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Friday, February 23, 2007

Evolutionary biology: Better off without Darwin?

You'd have to pay for this Chronicle of Higher Education article that addresses the question of whether ditching Darwinism would help evolutionary biologists deal with the unwashed hordes:
In his controversial book, The God Delusion, Richard Dawkins insisted that scientists should work to dispel the idea that God exists. Without religion, Mr. Dawkins has said, the conflict between scientists' beliefs about evolution and the fundamentalist religious belief that a supernatural intelligence created all life would vanish. Now an evolutionary biologist has proposed a different tack. In a meeting last weekend in San Francisco, he suggested scientists might win the argument by ditching Darwin.
Mr. Kutschera, a professor of plant physiology and evolutionary biology at the University of Kassel in Germany, said scientists should emphasize that evolution is a fully formed field of biological study "built up by generations of non-dogmatic scientists." Terms like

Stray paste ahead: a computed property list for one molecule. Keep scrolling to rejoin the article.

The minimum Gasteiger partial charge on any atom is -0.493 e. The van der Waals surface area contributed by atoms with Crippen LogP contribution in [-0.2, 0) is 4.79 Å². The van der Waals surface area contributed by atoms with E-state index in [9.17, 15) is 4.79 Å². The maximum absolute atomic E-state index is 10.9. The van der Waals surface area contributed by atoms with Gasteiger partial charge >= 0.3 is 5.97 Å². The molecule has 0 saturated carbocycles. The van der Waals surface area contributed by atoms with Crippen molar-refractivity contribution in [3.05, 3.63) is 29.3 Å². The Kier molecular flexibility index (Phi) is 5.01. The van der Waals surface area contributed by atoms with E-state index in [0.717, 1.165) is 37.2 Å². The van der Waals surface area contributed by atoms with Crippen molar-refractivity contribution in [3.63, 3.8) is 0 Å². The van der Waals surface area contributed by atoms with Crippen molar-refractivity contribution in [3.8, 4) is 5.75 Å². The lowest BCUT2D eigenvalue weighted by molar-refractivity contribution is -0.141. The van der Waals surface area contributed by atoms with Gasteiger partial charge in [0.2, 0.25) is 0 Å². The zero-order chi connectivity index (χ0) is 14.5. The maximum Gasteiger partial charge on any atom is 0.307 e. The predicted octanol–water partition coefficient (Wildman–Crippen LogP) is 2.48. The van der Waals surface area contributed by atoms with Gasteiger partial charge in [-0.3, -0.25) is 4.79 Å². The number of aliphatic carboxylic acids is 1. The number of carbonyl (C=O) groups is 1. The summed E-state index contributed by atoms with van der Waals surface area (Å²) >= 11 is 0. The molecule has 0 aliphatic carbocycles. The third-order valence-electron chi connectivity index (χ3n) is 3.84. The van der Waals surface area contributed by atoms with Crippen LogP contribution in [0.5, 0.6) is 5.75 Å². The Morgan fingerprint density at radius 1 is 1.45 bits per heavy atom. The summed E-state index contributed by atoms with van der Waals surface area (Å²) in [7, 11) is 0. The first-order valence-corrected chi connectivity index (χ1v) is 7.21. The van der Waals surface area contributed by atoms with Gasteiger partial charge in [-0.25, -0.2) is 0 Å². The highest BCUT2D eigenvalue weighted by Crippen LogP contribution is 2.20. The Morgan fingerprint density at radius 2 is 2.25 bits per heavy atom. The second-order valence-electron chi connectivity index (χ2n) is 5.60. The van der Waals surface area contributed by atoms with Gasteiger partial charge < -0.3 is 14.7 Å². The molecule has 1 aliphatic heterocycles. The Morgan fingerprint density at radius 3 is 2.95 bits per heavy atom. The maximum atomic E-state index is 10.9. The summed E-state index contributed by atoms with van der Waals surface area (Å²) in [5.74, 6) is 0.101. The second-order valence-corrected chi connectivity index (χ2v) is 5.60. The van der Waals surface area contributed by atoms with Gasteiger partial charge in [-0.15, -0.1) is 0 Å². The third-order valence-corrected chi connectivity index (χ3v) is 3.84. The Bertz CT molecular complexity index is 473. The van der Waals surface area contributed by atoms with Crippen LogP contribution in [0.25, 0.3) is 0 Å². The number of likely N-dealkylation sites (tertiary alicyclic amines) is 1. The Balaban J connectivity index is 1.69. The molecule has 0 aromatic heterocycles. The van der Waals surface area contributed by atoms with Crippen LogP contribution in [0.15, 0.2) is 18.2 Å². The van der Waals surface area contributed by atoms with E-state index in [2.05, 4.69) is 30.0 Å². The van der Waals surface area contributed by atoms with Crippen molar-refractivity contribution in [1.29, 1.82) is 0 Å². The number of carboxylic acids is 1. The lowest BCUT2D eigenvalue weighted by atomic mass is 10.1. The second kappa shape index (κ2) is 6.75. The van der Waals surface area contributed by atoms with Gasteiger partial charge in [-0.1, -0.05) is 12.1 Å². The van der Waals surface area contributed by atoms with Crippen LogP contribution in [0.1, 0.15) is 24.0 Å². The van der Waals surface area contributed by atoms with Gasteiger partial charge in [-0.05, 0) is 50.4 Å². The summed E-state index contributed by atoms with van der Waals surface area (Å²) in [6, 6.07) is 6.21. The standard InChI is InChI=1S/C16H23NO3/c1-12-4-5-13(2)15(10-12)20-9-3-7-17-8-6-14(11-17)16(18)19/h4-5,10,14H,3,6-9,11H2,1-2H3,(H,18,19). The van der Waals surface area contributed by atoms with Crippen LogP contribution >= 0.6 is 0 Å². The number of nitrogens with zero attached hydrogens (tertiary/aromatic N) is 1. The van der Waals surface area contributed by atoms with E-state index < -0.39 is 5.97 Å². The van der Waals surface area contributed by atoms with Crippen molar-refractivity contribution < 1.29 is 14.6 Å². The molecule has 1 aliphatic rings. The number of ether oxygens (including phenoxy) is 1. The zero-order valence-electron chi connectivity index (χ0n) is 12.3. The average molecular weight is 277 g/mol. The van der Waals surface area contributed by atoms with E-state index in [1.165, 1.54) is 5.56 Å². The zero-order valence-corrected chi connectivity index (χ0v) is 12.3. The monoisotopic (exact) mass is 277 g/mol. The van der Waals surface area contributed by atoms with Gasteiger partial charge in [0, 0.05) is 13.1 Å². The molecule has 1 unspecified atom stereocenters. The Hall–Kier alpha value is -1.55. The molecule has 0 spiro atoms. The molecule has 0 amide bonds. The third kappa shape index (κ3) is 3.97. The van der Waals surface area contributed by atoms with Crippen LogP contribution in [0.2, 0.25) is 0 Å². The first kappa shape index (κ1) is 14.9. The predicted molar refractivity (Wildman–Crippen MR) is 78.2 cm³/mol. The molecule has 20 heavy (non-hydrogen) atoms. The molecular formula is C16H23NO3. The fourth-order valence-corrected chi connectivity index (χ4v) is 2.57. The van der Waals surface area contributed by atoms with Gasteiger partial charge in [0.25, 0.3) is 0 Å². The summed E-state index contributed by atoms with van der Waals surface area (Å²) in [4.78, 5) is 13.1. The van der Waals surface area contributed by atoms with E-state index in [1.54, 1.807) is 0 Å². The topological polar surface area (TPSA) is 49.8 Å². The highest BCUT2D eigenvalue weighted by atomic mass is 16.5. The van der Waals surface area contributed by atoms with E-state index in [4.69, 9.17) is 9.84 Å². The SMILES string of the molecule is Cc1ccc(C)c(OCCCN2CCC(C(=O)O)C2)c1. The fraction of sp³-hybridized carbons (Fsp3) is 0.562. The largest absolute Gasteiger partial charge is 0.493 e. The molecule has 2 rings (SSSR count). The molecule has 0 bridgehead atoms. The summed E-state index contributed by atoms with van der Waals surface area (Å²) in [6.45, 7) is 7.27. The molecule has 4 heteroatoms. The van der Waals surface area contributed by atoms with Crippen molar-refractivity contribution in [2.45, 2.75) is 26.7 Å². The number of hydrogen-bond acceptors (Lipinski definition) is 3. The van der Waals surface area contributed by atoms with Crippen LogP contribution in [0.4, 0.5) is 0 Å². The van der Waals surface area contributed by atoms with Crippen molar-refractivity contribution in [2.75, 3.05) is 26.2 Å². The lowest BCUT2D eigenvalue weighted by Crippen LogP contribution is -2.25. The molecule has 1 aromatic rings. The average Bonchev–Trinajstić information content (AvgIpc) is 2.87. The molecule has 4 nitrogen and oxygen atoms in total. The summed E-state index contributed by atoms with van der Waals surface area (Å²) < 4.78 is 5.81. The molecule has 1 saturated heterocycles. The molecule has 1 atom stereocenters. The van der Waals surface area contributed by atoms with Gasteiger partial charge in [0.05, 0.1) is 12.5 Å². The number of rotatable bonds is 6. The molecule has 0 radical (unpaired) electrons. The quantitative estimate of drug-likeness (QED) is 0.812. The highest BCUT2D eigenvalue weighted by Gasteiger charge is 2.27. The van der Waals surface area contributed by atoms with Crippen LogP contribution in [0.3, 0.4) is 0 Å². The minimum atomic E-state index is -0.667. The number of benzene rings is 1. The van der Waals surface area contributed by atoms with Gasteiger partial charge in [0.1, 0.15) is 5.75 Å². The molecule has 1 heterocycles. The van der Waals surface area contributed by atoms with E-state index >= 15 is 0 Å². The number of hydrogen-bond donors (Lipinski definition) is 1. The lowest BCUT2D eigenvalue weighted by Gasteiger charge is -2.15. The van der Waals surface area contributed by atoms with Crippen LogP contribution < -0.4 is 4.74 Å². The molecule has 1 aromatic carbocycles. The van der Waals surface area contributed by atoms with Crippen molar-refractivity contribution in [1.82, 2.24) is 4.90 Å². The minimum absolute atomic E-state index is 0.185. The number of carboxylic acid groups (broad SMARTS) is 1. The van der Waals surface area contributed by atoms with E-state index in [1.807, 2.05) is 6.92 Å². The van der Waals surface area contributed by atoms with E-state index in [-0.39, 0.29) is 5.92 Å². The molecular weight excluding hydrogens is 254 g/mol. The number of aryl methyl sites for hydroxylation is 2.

Darwinism can make evolutionary biology seem like an ideology, rather than a focus of empirical work, he said.

Basically, the controversy was never about Darwin's theory as such, of course, but about the use of Darwin's theory to preach a materialist origin of life and the mind. It is one thing to say that Dawin'sc oncept of natural selection explains which squirrels will survive the winter - another to say that it completely explains life, the universe, and all that.

Materialists, faced with growing dissent worldwide, now want to spin materialism through some sort of "God-talk" that addresses, in the words of one participant, the "dethronement of humans" (read: the dethronement of intelligence) and makes it all seem quite normal and true. The scary part is that they will undoubtedly get a taxpayer-funded budget for that. It won't work, of course, but it will cost you.

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Why did anyone ever believe Darwinism?

While we're here, Phillip Johnson, the California law prof who put intelligent design on the intellectual map, asks in Think, the Royal Institute of Philosophy's publication, why did anyone ever believe in mud to mind, molecules to man, and other theories of unintelligent design: